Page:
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Remain in Light

Dina Denis' dance company, Dance Into Light, has been performing since 2003, and their most recent show was held June 13-14 at the Green Space Studios in Long Island City. The show featured the Middle Village-based group's new and repertory works, as well as a piece by Denis' students at Nadia's Performing Arts Center in Whitestone and live original music by Rob Ash, Steve Scalfani and Ken White.

Denis' solo, "Searching through the Mourning Rubble," was perhaps the superior piece in the show, a dazzling and perfect example of Denis' characteristic linking of spastic and delicate movements.

Denis depicts the grieving process with her back to the audience, huddled on the floor as if desperately supplicating to a deity or searching through the emotional rubble for peace and closure, as the title suggests. Wild grief is a powerful state that can't be depicted successfully by the timid or frivolous and Denis' willingness to tackle it effectively with so much bare emotion is testament to her seriousness and boldness as an artist.

Another piece from Denis' repertoire, "Horizons," was especially mesmerizing, an Indian classical-style dance performed by Lisa Craig, Andrea Eisenstein Winard, Denis and Nicole Sclafani to "Meetings along the Edge" by Philip Glass and Ravi Shankar. Elements of classical Indian dance, such as the upward swinging hand-gestures, or mudras, infuse some of Denis' other pieces performed in the show.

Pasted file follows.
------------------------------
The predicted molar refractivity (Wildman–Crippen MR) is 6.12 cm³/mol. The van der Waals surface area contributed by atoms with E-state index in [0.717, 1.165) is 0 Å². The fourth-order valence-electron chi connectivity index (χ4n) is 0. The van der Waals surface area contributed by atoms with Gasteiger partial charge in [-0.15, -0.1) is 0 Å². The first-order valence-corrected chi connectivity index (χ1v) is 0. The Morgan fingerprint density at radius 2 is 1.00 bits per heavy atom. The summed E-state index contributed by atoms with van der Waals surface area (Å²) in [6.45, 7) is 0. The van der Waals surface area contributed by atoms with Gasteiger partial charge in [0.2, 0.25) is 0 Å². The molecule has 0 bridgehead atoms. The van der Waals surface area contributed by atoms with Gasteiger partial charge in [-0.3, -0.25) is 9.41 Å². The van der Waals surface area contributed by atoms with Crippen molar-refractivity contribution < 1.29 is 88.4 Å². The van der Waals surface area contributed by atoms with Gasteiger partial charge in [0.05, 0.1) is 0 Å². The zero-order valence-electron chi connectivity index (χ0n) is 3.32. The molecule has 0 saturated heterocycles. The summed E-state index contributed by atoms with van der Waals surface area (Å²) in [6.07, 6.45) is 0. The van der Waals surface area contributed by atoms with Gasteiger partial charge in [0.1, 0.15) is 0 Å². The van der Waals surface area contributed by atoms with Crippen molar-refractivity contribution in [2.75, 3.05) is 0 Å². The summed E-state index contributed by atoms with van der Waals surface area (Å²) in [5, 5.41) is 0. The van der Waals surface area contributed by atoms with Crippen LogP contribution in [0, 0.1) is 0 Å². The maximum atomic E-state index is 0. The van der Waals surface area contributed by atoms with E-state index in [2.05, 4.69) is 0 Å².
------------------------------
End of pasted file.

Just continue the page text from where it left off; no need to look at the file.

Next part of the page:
In the last segment, called "Trickle Up, Down and Through my Spine," Denis and Sclafani are entangled in black cord. Wrapped around their waists and necks, the cords looks fatally tight. The two are dressed in post-apocalyptic, tattered-looking costumes, and the image of sexual bondage here is plain to see, but it's hard to say if it was an intentional component since there isn't any message to be drawn from it in the context of the bigger storyline: the System's unshakable control over The Mind, The Body and Society.

The dance begins with an ever-shifting power dynamic between the two protagonists: The Body (Sclafani) and The Mind (Denis). The two struggle violently in a tug-of-war with the cord, attempting to strangle one another and periodically fleeing across the room in lyrical, diagonal leaps. They take turns falling and writhing on the floor and bound back into each other's arms. The Body, like a scared child woken up from a nightmare, wraps its legs around The Mind's waist.

Enter Society (Craig), who taunts them and at times successfully pits the two against each other. Who else is left to enter the fight but The System (Winard), and we all know who wins this one. For the final pose, Mind, Body and Society are defeatedly stacked on top of one another in child-pose, The System standing on their backs, elegantly elongated, albeit a little wobbly (and probably not part of intended choreography). It's a facile message, sure, but despite its hokey simplicity, the piece is still moving. As in Denis' other pieces, aptly chosen music and soft poetic movements that suddenly dart into agitated maneuvers combine well to evoke a sensually shocked response from the audience, regardless of the intellectual expression of the piece.

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